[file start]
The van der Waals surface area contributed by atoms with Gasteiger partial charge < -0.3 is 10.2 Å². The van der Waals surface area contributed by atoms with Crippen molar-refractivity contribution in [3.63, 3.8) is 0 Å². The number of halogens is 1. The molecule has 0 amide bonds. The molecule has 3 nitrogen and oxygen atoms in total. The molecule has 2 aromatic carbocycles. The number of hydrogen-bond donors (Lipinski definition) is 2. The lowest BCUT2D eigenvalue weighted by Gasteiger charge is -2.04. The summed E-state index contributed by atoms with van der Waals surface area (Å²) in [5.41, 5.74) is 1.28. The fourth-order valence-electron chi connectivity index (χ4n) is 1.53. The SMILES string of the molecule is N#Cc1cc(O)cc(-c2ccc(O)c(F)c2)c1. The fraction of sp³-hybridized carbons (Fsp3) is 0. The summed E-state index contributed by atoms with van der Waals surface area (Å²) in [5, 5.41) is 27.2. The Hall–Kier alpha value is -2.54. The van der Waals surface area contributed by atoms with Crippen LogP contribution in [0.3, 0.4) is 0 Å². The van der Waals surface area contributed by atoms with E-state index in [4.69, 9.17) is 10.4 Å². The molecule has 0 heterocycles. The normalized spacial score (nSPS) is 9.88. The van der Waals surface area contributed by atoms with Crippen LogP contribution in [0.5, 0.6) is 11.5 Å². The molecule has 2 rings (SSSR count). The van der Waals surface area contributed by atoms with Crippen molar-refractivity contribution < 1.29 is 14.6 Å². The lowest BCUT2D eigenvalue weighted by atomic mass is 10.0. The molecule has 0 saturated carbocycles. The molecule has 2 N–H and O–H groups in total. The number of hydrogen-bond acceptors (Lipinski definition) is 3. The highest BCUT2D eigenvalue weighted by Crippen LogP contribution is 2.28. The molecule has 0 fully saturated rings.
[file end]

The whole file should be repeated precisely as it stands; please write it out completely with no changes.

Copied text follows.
The van der Waals surface area contributed by atoms with Gasteiger partial charge < -0.3 is 10.2 Å². The van der Waals surface area contributed by atoms with Crippen molar-refractivity contribution in [3.63, 3.8) is 0 Å². The number of halogens is 1. The molecule has 0 amide bonds. The molecule has 3 nitrogen and oxygen atoms in total. The molecule has 2 aromatic carbocycles. The number of hydrogen-bond donors (Lipinski definition) is 2. The lowest BCUT2D eigenvalue weighted by Gasteiger charge is -2.04. The summed E-state index contributed by atoms with van der Waals surface area (Å²) in [5.41, 5.74) is 1.28. The fourth-order valence-electron chi connectivity index (χ4n) is 1.53. The SMILES string of the molecule is N#Cc1cc(O)cc(-c2ccc(O)c(F)c2)c1. The fraction of sp³-hybridized carbons (Fsp3) is 0. The summed E-state index contributed by atoms with van der Waals surface area (Å²) in [5, 5.41) is 27.2. The Hall–Kier alpha value is -2.54. The van der Waals surface area contributed by atoms with Crippen LogP contribution in [0.3, 0.4) is 0 Å². The van der Waals surface area contributed by atoms with E-state index in [4.69, 9.17) is 10.4 Å². The molecule has 0 heterocycles. The normalized spacial score (nSPS) is 9.88. The van der Waals surface area contributed by atoms with Crippen LogP contribution in [0.5, 0.6) is 11.5 Å². The molecule has 2 rings (SSSR count). The van der Waals surface area contributed by atoms with Crippen molar-refractivity contribution < 1.29 is 14.6 Å². The lowest BCUT2D eigenvalue weighted by atomic mass is 10.0. The molecule has 0 saturated carbocycles. The molecule has 2 N–H and O–H groups in total. The number of hydrogen-bond acceptors (Lipinski definition) is 3. The highest BCUT2D eigenvalue weighted by Crippen LogP contribution is 2.28. The molecule has 0 fully saturated rings.